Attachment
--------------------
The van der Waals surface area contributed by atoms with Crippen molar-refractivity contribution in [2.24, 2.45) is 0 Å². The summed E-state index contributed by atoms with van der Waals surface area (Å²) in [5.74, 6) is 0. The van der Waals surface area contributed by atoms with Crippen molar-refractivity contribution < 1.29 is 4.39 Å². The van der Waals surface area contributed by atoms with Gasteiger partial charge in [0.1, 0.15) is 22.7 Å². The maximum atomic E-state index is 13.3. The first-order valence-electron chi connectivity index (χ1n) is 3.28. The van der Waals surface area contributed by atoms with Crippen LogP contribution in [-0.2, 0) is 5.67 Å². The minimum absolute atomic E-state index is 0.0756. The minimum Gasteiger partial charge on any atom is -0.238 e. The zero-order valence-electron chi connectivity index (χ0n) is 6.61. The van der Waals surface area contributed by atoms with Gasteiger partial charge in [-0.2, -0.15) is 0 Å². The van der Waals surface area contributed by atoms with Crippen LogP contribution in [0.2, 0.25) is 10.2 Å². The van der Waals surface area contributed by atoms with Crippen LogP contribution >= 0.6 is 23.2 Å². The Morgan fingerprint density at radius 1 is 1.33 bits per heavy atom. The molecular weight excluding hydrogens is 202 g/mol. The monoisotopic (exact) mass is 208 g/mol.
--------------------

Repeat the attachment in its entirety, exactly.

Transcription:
The van der Waals surface area contributed by atoms with Crippen molar-refractivity contribution in [2.24, 2.45) is 0 Å². The summed E-state index contributed by atoms with van der Waals surface area (Å²) in [5.74, 6) is 0. The van der Waals surface area contributed by atoms with Crippen molar-refractivity contribution < 1.29 is 4.39 Å². The van der Waals surface area contributed by atoms with Gasteiger partial charge in [0.1, 0.15) is 22.7 Å². The maximum atomic E-state index is 13.3. The first-order valence-electron chi connectivity index (χ1n) is 3.28. The van der Waals surface area contributed by atoms with Crippen LogP contribution in [-0.2, 0) is 5.67 Å². The minimum absolute atomic E-state index is 0.0756. The minimum Gasteiger partial charge on any atom is -0.238 e. The zero-order valence-electron chi connectivity index (χ0n) is 6.61. The van der Waals surface area contributed by atoms with Gasteiger partial charge in [-0.2, -0.15) is 0 Å². The van der Waals surface area contributed by atoms with Crippen LogP contribution in [0.2, 0.25) is 10.2 Å². The van der Waals surface area contributed by atoms with Crippen LogP contribution >= 0.6 is 23.2 Å². The Morgan fingerprint density at radius 1 is 1.33 bits per heavy atom. The molecular weight excluding hydrogens is 202 g/mol. The monoisotopic (exact) mass is 208 g/mol.